The ships also adopted an American concept known as “all or nothing” protection. Gun turrets had substantial faces and roofs. Thick armor covered the ships’ “citadel” - an area including the engines, boilers, magazines and command centers plus compartments with sufficient buoyancy to assure that the ship could remain afloat if all its other areas were shot to pieces. These other areas had no protection at all - thin armor would serve to set off high-explosive shells but would not stop armor-piercing rounds, and thus would be worse than no protection at all.

When designed in 1908 and 1909, “all or nothing” protection was a radical, untried concept. But experience during the First World War validated the practice - at the extreme ranges at which gunnery combat took place, shells often struck their targets at high angles and plunged through thin deck armor.

Additionally, the new British design had greatly improved underwater protection, much of which had been developed for the battle cruiser Hood. These included “crush tubes,” 8-foot-long, inch-wide steel pipes in the outermost compartments of the torpedo bulge, backed by liquid-filled spaces (fuel oil, replaced by sea water as the oil was used) and finally armored protection. In theory, these measures would absorb the force of a torpedo warhead’s explosion and minimize damage to the ship.

Sir John Fisher’s old dictum that “speed is armor” had been proven false by wartime experience, but the Royal Navy did not want to back off the design speed of 32 knots. Something had to be reduced to bring the ship to a manageable size, and the choice was to reduce the main armament from 18-inch to 16-inch guns.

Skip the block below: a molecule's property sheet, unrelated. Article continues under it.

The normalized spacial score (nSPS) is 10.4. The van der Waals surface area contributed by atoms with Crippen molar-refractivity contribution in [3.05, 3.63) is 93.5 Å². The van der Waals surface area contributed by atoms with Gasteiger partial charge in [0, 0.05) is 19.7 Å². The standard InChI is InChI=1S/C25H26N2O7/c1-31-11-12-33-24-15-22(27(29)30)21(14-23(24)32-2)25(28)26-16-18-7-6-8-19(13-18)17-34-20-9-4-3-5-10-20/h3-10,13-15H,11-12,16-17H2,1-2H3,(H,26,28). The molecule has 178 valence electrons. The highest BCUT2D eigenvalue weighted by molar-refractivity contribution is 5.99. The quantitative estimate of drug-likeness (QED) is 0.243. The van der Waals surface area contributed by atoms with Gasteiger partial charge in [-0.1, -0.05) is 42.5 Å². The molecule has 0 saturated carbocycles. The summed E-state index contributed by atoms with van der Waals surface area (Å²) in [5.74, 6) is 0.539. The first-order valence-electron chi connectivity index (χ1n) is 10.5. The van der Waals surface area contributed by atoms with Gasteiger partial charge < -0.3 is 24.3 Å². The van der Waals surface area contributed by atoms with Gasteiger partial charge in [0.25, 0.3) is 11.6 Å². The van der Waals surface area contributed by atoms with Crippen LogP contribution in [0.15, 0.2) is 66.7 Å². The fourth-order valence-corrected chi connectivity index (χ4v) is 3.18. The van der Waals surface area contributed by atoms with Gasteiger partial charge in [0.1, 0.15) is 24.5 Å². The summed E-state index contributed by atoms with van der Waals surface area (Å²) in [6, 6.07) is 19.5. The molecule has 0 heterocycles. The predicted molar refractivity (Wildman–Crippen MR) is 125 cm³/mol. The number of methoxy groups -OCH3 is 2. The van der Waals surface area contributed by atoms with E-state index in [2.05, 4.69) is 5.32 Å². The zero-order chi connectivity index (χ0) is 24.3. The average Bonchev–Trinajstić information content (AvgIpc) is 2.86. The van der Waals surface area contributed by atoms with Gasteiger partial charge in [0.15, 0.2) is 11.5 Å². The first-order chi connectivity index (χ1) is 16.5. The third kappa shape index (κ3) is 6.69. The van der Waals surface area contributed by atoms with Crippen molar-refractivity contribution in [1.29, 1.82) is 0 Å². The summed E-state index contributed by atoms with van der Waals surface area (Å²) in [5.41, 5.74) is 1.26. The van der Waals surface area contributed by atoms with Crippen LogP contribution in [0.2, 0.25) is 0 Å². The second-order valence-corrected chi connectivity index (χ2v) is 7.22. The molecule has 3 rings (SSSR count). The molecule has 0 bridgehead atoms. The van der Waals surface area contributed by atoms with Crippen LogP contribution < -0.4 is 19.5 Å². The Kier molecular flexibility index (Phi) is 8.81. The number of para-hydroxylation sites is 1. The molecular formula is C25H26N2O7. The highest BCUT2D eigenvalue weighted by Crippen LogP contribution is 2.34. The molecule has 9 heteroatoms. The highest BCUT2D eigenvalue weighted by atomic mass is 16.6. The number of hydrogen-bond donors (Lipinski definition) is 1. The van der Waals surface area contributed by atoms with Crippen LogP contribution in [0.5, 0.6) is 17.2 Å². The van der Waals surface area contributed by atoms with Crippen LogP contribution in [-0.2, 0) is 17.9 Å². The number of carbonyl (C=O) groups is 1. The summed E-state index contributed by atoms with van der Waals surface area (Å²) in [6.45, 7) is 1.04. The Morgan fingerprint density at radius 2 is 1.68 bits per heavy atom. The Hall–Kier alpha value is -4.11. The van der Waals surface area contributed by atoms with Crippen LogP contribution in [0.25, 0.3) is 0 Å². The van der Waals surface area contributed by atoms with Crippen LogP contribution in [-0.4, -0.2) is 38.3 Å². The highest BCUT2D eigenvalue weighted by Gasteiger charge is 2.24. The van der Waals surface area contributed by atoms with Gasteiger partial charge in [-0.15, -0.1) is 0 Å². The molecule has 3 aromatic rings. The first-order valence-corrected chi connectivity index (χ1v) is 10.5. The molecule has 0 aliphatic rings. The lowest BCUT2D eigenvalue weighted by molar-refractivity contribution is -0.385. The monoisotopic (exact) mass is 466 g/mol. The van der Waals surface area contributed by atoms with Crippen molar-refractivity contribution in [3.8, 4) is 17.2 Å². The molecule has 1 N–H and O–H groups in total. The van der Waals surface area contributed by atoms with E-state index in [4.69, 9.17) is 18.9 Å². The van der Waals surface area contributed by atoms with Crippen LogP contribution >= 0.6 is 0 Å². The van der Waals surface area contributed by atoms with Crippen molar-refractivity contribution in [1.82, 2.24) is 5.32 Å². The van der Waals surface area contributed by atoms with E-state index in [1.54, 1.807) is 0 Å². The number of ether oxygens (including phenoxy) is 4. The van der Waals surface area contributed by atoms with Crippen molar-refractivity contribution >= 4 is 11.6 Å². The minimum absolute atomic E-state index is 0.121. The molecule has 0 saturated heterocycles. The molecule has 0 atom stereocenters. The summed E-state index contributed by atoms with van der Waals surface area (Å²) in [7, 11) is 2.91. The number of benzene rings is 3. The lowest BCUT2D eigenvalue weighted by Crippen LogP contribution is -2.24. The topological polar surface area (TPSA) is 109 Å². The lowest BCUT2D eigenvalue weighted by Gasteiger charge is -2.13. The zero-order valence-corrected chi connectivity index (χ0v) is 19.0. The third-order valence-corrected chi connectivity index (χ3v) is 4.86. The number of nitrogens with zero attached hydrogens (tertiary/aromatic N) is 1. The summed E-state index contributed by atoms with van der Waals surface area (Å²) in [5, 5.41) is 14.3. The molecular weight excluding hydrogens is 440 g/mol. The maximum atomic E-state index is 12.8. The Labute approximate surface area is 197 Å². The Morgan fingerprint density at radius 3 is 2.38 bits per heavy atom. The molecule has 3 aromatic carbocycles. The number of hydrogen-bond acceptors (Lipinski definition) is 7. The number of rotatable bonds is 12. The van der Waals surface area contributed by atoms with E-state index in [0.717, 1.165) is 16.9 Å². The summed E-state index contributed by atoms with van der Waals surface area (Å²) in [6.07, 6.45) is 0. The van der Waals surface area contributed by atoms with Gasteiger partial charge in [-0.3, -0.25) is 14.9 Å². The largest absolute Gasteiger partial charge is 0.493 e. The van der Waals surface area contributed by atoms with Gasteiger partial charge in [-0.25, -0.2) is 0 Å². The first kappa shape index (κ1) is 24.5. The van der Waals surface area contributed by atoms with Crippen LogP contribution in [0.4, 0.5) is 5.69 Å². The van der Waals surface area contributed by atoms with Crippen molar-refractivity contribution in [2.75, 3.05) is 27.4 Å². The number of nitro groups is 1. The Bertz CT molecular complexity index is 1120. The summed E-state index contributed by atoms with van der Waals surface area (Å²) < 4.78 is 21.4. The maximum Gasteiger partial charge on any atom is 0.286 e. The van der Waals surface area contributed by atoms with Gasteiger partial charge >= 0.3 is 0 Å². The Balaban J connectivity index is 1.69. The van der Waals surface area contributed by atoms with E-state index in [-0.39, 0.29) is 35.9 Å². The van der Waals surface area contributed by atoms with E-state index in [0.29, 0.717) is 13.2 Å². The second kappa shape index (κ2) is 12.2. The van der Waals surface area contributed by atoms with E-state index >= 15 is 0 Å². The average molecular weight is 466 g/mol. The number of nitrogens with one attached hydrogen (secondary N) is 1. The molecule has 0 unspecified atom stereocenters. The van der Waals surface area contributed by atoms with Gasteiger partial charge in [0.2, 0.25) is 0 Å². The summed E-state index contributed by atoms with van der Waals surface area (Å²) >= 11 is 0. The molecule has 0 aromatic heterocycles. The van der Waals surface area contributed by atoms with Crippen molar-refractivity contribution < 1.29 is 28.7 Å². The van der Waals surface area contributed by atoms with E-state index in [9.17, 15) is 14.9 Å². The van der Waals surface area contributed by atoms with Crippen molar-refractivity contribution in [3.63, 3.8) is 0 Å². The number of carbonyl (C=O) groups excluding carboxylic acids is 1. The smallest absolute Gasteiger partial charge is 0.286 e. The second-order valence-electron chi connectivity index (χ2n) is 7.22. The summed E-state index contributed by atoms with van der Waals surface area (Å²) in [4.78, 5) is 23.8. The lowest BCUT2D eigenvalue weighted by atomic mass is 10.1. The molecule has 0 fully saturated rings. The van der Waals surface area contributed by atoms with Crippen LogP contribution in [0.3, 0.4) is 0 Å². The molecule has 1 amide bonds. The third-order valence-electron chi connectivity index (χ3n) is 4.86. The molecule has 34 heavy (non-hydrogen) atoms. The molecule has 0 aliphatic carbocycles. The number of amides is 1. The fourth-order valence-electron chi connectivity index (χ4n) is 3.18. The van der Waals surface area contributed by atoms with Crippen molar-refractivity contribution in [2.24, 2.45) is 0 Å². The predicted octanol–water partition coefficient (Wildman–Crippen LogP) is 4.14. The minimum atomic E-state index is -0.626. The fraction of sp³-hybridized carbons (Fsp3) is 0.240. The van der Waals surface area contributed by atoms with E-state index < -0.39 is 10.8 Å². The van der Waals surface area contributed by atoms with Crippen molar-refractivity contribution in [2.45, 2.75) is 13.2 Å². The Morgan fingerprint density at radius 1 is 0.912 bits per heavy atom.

Battleship Nelson shows off her turret arrangement.

These were placed in three triple turrets, two facing forward and one amidships - none of the main guns faced the stern quarter. For the first time, a British battleship carried its secondary armament - sixteen 6-inch guns - in turrets, with eight dual mounts. Six high-angle 4.7-inch anti-aircraft guns were also to be mounted.

Concentrating the big turrets forward had several advantages - the turrets and their armored barbettes balanced the great weight of the huge engines mounted aft, making the ships less susceptible to “hogging” (bending in the middle) than a long ship like Hood. It reduced the size of the armored citadel, and keeping all the big guns together also would improve the ship’s gunnery as the fall of shot from a salvo would be more compact and easier to correct at long ranges.

Pleased with the design, the Royal Navy accepted the final drafts in August 1921 and placed orders for four of the battle cruisers from private shipyards in October 1921. All four were officially laid down, some construction began and orders were placed for armor, armament and machinery. But the Washington Naval Limitations talks began on 12 November, and six days later the orders came to suspend construction on the new ships. In the midst of a financial crisis, it’s highly unlikely that Britain could have afforded to continue the project anyway and the limitation talks allowed the ships to be used as bargaining chips to reduce the naval power of potential antagonists like Japan and the United States.